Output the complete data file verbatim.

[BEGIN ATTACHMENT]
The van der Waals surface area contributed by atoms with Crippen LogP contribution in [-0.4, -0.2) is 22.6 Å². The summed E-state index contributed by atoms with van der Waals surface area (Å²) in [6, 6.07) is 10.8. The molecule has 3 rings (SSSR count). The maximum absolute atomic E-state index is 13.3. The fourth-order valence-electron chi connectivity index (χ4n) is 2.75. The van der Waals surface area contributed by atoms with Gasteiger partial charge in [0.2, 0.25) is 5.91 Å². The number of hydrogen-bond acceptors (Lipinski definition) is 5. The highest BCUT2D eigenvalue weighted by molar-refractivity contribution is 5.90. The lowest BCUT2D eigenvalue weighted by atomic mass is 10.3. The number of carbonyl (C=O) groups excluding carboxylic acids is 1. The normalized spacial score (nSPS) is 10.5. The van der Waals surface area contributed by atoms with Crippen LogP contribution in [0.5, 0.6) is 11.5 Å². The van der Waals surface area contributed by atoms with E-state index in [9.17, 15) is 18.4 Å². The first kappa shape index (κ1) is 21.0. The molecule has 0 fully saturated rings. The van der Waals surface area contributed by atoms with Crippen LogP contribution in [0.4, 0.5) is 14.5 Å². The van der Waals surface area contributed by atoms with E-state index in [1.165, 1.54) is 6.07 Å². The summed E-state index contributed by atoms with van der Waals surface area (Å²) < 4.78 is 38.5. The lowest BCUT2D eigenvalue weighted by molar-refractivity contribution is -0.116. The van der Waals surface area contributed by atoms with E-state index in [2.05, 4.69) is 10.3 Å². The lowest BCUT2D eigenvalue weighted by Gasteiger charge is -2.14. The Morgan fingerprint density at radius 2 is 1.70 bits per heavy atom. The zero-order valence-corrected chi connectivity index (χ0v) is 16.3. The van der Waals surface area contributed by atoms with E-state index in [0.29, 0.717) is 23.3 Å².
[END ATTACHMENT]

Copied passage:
The van der Waals surface area contributed by atoms with Crippen LogP contribution in [-0.4, -0.2) is 22.6 Å². The summed E-state index contributed by atoms with van der Waals surface area (Å²) in [6, 6.07) is 10.8. The molecule has 3 rings (SSSR count). The maximum absolute atomic E-state index is 13.3. The fourth-order valence-electron chi connectivity index (χ4n) is 2.75. The van der Waals surface area contributed by atoms with Gasteiger partial charge in [0.2, 0.25) is 5.91 Å². The number of hydrogen-bond acceptors (Lipinski definition) is 5. The highest BCUT2D eigenvalue weighted by molar-refractivity contribution is 5.90. The lowest BCUT2D eigenvalue weighted by atomic mass is 10.3. The number of carbonyl (C=O) groups excluding carboxylic acids is 1. The normalized spacial score (nSPS) is 10.5. The van der Waals surface area contributed by atoms with Crippen LogP contribution in [0.5, 0.6) is 11.5 Å². The van der Waals surface area contributed by atoms with E-state index in [9.17, 15) is 18.4 Å². The first kappa shape index (κ1) is 21.0. The molecule has 0 fully saturated rings. The van der Waals surface area contributed by atoms with Crippen LogP contribution in [0.4, 0.5) is 14.5 Å². The van der Waals surface area contributed by atoms with E-state index in [1.165, 1.54) is 6.07 Å². The summed E-state index contributed by atoms with van der Waals surface area (Å²) < 4.78 is 38.5. The lowest BCUT2D eigenvalue weighted by molar-refractivity contribution is -0.116. The van der Waals surface area contributed by atoms with E-state index in [2.05, 4.69) is 10.3 Å². The lowest BCUT2D eigenvalue weighted by Gasteiger charge is -2.14. The Morgan fingerprint density at radius 2 is 1.70 bits per heavy atom. The zero-order valence-corrected chi connectivity index (χ0v) is 16.3. The van der Waals surface area contributed by atoms with E-state index in [0.29, 0.717) is 23.3 Å².